Good Men Aren’t Getting Harder to Find.
For most women.
The problem comes from the kinds of 35-year-old women who write those articles about how hard it is to find a “good” man, meaning he is over 6′, makes $100K or more per year, looks good, works out, looks good naked, is great socially, is great in bed, and wants to wife up older women.
These women are disproportionately likely to have attended schools that inculcate their own sense of specialness in the world. They live in big cities that favor players not providers. Maybe they don’t have full-blown narcissistic personality disorder (NPD), but they have narcissistic tendencies and work in narcissistic industries, like media.
They are women who think that men think like women… that men are attracted to money, wealth, and status, rather than things like looks, kindness, caring, and femininity (“femininity is a patriarchy concept”… no, honey, it’s a matter of reproductive fitness, but you never learned that from your women’s studies classes). Today, smart men looking for a long-term partner should look at a woman’s job situation… a woman out of school who has no work or work history whatever is probably showing that there is something wrong with her… but a woman in a corporate job is not that appealing to most similarly situated men. When I am evaluating women for long-term situations, two jobs in particular stand out, teacher and nurse. They are both jobs that are easy to leave at the job (don’t demand 50+ hour weeks) and they are both jobs that make it easy to leave for a year or two to have a family.
There are a lot of women who bring nothing to relationships apart from their p***ies… and then they are surprised… where are the GOOD men?
Her career is not that significant an asset, either.
Top men… are often looking at women in their mid to late 20s for family… not so much women in their mid 30s, who are rapidly approaching infertility.
I think there is a class of delusional women who spent their reproductive time in school and low-level media jobs, who can’t figure out why they’re still on the shelf, who are complaining about the “good men” shortage… I am complaining about the shortage of hot 22 year olds who are height-weight proportionate and want to bend over for me… what a surprise. Women have also not been taught in their bullshit schools that men and women value similar but slightly different things in long-term relationships, so if you don’t bring what men most want… you are going to get what you get.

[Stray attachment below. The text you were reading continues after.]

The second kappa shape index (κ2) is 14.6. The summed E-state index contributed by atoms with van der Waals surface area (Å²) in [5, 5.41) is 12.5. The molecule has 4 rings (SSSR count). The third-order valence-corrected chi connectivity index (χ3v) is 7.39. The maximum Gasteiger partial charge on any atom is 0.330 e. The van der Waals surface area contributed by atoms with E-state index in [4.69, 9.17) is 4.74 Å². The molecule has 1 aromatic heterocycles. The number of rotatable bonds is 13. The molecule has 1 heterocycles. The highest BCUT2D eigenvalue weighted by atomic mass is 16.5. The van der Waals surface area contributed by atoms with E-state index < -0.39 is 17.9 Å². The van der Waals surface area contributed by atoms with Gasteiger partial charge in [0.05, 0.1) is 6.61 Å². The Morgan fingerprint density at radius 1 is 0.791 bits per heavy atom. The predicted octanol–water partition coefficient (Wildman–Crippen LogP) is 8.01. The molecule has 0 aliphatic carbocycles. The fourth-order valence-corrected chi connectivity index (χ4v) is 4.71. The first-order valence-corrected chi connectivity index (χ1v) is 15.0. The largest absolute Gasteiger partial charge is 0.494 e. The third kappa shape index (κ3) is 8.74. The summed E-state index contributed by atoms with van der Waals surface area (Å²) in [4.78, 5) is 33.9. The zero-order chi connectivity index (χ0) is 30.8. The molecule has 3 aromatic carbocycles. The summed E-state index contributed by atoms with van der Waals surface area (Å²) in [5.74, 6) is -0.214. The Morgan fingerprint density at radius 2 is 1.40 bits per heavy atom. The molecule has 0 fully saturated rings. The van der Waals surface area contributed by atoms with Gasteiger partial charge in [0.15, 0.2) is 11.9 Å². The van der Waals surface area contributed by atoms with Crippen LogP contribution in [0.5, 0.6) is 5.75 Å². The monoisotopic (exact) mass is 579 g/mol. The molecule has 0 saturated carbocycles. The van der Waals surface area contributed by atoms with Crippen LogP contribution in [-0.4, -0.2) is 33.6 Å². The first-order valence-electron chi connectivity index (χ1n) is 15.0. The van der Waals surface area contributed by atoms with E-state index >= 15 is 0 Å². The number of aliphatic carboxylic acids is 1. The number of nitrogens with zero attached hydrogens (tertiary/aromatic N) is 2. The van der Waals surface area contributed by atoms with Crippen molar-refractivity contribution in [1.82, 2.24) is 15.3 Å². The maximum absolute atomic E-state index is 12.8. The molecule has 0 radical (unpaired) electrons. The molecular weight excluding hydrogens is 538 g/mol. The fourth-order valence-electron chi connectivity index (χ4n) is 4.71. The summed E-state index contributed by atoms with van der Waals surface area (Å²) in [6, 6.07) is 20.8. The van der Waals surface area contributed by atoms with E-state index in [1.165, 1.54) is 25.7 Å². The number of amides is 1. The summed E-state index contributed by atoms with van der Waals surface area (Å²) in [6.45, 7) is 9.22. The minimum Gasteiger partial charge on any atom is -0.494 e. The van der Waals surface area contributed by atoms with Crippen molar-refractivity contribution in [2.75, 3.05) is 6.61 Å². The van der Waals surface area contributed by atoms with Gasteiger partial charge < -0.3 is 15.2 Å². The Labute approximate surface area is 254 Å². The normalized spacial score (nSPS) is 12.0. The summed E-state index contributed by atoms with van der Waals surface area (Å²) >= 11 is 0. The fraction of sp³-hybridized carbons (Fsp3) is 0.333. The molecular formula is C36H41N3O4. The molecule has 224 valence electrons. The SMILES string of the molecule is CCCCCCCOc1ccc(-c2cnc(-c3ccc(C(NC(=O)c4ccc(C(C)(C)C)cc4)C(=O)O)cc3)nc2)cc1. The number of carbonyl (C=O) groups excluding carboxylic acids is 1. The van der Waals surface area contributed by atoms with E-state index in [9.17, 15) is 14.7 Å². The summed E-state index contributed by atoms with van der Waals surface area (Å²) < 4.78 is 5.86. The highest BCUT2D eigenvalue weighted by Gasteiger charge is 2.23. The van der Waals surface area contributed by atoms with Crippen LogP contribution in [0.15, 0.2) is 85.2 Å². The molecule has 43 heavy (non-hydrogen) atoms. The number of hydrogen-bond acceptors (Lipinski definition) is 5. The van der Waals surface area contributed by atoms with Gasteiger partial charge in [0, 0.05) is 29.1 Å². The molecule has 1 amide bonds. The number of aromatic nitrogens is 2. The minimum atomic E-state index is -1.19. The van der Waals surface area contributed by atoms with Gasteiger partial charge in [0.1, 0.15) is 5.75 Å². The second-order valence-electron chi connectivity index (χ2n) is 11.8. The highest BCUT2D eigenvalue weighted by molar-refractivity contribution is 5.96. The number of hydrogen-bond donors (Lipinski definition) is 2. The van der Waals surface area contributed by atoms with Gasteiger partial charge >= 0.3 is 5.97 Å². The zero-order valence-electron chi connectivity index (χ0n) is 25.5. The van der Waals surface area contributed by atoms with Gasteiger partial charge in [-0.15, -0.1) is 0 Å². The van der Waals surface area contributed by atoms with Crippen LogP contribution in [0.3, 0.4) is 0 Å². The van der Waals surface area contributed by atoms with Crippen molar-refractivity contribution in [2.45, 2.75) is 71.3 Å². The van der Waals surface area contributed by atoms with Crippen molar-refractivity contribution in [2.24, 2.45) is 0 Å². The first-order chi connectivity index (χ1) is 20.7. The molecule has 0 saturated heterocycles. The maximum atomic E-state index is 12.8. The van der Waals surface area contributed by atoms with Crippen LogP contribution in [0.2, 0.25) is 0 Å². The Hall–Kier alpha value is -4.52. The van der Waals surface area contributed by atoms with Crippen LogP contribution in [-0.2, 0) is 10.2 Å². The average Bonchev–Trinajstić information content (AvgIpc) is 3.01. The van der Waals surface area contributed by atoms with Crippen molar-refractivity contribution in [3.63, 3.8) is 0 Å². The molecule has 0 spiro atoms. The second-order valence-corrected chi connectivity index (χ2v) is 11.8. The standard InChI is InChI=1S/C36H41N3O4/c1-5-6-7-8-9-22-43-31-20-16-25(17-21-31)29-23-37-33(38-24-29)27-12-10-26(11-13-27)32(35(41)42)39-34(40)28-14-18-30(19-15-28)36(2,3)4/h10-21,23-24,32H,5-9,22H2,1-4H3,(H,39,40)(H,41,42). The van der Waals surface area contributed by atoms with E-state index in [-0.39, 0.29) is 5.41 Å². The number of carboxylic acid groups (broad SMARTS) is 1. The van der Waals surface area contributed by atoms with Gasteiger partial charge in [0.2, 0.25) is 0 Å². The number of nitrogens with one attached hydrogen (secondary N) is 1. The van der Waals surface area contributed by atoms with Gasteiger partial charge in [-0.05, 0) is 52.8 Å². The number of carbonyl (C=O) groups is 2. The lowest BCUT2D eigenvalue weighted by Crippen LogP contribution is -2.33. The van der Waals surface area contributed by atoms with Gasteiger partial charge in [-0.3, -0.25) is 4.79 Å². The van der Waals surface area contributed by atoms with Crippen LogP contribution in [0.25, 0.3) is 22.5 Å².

Delusional women and rejected men also have political ramifications… this is a great work, one that I will say more about later. I think we are really seeing a crisis of delusion, increased by social media, porn, etc. People who raise their value and see past their delusion, they are okay. A lot of women… are not doing this… then they wonder where the “good” men are… the good men are having children with younger women, women who want relationships and families… or the good men are having a wild ride, cause women value sex appeal over stability.
Unfortunately, delusion today is pervasive and society-wide. It’s pushed by the advertising and media environment. Few of us can resist it.
3 thoughts on ““Good Men Aren’t Getting Harder to Find””
Yep. Was at a book club with a bunch of women last night–I’ll have a bigger write up on my blog–but there was a woman who was actually fairly attractive for being in her late 40’s/50’s, petite, nice smile, probably was a total smokeshow in her 20’s and 30’s, and she’s like: “I’m invisible to men” and “I’m extremely picky.” And I’m just thinking: get used to being lonely then… so dumb.
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and she’s like: “I’m invisible to men” and “I’m extremely picky.” And I’m just thinking: get used to being lonely then… so dumb.
I have been thinking about writing a post about the women who never get over being really hot, or hotter than they are now… but it seems kind of obvious. Pointless, even. All of it is just “mistakes chicks make in the game” and “social lies we tell.” I feel like I am running out of blog material in general… the stuff I see sometimes in the media, it’s just like, “this again.”
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